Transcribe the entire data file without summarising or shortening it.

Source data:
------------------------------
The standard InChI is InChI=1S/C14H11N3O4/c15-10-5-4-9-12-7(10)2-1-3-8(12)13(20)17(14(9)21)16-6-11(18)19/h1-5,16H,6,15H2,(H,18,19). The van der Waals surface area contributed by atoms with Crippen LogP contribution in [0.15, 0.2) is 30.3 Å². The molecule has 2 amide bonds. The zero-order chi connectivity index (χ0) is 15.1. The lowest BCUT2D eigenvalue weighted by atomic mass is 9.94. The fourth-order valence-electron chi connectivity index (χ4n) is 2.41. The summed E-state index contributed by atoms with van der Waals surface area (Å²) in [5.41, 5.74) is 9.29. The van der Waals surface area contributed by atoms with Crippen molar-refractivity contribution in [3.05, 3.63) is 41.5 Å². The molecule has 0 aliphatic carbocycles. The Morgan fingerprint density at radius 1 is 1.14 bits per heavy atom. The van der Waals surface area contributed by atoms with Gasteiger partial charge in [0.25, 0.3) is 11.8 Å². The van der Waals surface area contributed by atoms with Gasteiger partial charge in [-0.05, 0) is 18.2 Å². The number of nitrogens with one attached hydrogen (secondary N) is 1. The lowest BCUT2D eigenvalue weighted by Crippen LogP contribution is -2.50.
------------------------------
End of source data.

The standard InChI is InChI=1S/C14H11N3O4/c15-10-5-4-9-12-7(10)2-1-3-8(12)13(20)17(14(9)21)16-6-11(18)19/h1-5,16H,6,15H2,(H,18,19). The van der Waals surface area contributed by atoms with Crippen LogP contribution in [0.15, 0.2) is 30.3 Å². The molecule has 2 amide bonds. The zero-order chi connectivity index (χ0) is 15.1. The lowest BCUT2D eigenvalue weighted by atomic mass is 9.94. The fourth-order valence-electron chi connectivity index (χ4n) is 2.41. The summed E-state index contributed by atoms with van der Waals surface area (Å²) in [5.41, 5.74) is 9.29. The van der Waals surface area contributed by atoms with Crippen molar-refractivity contribution in [3.05, 3.63) is 41.5 Å². The molecule has 0 aliphatic carbocycles. The Morgan fingerprint density at radius 1 is 1.14 bits per heavy atom. The van der Waals surface area contributed by atoms with Gasteiger partial charge in [0.25, 0.3) is 11.8 Å². The van der Waals surface area contributed by atoms with Gasteiger partial charge in [-0.05, 0) is 18.2 Å². The number of nitrogens with one attached hydrogen (secondary N) is 1. The lowest BCUT2D eigenvalue weighted by Crippen LogP contribution is -2.50.